Bankers around the world went into miser mode Tuesday after the defeat of a U.S. bailout plan, pushing an interest rate they charge each other for quick cash to a record level.
The key bank-to-bank lending rate, the London interbank offered rate, known as LIBOR, soared to 4.05 per cent from 3.88 per cent for three-month U.S. dollar loans and to 6.88 per cent for overnight dollar loans, the highest level since tracking began in 2001.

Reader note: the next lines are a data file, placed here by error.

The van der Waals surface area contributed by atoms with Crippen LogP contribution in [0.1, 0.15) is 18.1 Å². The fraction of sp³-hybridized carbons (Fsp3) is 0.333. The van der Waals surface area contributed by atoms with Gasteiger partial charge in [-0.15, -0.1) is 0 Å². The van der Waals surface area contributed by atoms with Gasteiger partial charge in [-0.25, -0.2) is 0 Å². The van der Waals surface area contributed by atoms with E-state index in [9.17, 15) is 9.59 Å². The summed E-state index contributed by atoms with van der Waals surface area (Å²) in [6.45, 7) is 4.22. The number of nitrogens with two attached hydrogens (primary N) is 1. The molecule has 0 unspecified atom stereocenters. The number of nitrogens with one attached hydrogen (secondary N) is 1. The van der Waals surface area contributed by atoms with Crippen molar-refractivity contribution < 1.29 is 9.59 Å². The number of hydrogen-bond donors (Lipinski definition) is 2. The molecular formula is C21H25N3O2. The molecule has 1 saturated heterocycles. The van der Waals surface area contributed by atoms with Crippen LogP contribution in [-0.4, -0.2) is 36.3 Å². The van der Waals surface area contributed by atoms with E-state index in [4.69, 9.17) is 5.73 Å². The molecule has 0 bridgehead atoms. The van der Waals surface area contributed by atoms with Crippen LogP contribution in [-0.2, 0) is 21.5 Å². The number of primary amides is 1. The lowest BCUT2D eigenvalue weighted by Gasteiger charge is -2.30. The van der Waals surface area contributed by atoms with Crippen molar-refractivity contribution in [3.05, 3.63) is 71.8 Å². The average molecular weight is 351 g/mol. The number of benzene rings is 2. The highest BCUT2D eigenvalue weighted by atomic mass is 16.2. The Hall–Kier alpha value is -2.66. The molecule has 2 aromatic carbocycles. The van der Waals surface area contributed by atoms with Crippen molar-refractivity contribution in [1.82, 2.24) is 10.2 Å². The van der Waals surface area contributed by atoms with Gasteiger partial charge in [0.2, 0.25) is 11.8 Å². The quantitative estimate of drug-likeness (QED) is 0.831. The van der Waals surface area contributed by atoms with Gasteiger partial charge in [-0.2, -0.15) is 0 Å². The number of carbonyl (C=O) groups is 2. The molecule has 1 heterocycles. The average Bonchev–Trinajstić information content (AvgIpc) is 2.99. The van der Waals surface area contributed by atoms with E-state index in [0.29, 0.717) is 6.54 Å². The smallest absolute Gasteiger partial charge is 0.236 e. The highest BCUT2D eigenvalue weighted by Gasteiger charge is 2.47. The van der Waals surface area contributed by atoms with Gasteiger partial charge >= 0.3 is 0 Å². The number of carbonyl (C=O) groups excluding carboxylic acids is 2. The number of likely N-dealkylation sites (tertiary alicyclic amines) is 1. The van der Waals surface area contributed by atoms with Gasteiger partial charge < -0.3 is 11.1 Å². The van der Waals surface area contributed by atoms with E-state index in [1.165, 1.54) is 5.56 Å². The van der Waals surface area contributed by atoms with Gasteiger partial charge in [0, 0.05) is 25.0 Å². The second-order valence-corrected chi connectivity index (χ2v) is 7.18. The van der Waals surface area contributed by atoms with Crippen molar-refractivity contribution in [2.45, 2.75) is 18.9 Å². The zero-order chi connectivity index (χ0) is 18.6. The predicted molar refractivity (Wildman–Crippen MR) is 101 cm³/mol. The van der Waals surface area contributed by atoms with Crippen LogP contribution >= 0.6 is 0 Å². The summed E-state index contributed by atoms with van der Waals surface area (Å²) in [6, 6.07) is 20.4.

That is especially worrisome because LIBOR normally is just slightly above the U.S. Federal Reserve's target for the federal funds rate, an interbank lending rate. Now, it is more than four percentage points above the target rate of two per cent.
LIBOR, based on a daily survey of banks, is calculated by the British Bankers Association and announced at 11 a.m. London time every business day. It comes in 10 currencies and 15 terms, ranging from overnight to one year.
Financial contracts tied to LIBOR amount to more than $300 trillion US, or $45,000 US for every person in the world.